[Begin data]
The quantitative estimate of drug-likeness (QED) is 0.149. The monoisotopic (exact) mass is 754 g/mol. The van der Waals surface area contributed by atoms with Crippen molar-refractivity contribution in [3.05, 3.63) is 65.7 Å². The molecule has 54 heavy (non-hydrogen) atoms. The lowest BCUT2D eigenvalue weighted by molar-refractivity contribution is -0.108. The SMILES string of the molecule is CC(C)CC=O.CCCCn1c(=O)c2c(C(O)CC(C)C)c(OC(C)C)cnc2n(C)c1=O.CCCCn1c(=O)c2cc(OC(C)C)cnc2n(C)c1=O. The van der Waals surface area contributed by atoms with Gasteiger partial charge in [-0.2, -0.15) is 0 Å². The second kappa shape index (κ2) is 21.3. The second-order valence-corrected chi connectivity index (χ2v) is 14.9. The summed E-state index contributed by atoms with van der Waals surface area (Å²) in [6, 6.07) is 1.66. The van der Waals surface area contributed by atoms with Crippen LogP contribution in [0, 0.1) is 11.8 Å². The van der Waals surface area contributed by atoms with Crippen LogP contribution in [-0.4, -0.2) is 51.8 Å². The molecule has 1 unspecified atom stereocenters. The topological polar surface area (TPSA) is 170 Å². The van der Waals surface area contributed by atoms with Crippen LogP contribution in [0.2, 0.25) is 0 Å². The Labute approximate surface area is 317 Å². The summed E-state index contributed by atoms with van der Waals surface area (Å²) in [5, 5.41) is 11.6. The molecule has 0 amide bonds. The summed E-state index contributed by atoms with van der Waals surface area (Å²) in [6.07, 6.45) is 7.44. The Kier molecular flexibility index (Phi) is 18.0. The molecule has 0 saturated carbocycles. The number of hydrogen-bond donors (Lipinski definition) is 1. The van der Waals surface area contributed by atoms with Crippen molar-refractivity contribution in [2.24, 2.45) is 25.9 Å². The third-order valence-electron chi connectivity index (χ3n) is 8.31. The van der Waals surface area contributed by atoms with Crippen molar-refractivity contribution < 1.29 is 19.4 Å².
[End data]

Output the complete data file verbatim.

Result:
The quantitative estimate of drug-likeness (QED) is 0.149. The monoisotopic (exact) mass is 754 g/mol. The van der Waals surface area contributed by atoms with Crippen molar-refractivity contribution in [3.05, 3.63) is 65.7 Å². The molecule has 54 heavy (non-hydrogen) atoms. The lowest BCUT2D eigenvalue weighted by molar-refractivity contribution is -0.108. The SMILES string of the molecule is CC(C)CC=O.CCCCn1c(=O)c2c(C(O)CC(C)C)c(OC(C)C)cnc2n(C)c1=O.CCCCn1c(=O)c2cc(OC(C)C)cnc2n(C)c1=O. The van der Waals surface area contributed by atoms with Gasteiger partial charge in [-0.2, -0.15) is 0 Å². The second kappa shape index (κ2) is 21.3. The second-order valence-corrected chi connectivity index (χ2v) is 14.9. The summed E-state index contributed by atoms with van der Waals surface area (Å²) in [6, 6.07) is 1.66. The van der Waals surface area contributed by atoms with Crippen LogP contribution in [0, 0.1) is 11.8 Å². The van der Waals surface area contributed by atoms with Crippen LogP contribution in [-0.4, -0.2) is 51.8 Å². The molecule has 1 unspecified atom stereocenters. The topological polar surface area (TPSA) is 170 Å². The van der Waals surface area contributed by atoms with Crippen LogP contribution in [0.2, 0.25) is 0 Å². The Labute approximate surface area is 317 Å². The summed E-state index contributed by atoms with van der Waals surface area (Å²) in [5, 5.41) is 11.6. The molecule has 0 amide bonds. The summed E-state index contributed by atoms with van der Waals surface area (Å²) in [6.07, 6.45) is 7.44. The Kier molecular flexibility index (Phi) is 18.0. The molecule has 0 saturated carbocycles. The number of hydrogen-bond donors (Lipinski definition) is 1. The van der Waals surface area contributed by atoms with Crippen molar-refractivity contribution in [2.24, 2.45) is 25.9 Å². The third-order valence-electron chi connectivity index (χ3n) is 8.31. The van der Waals surface area contributed by atoms with Crippen molar-refractivity contribution < 1.29 is 19.4 Å².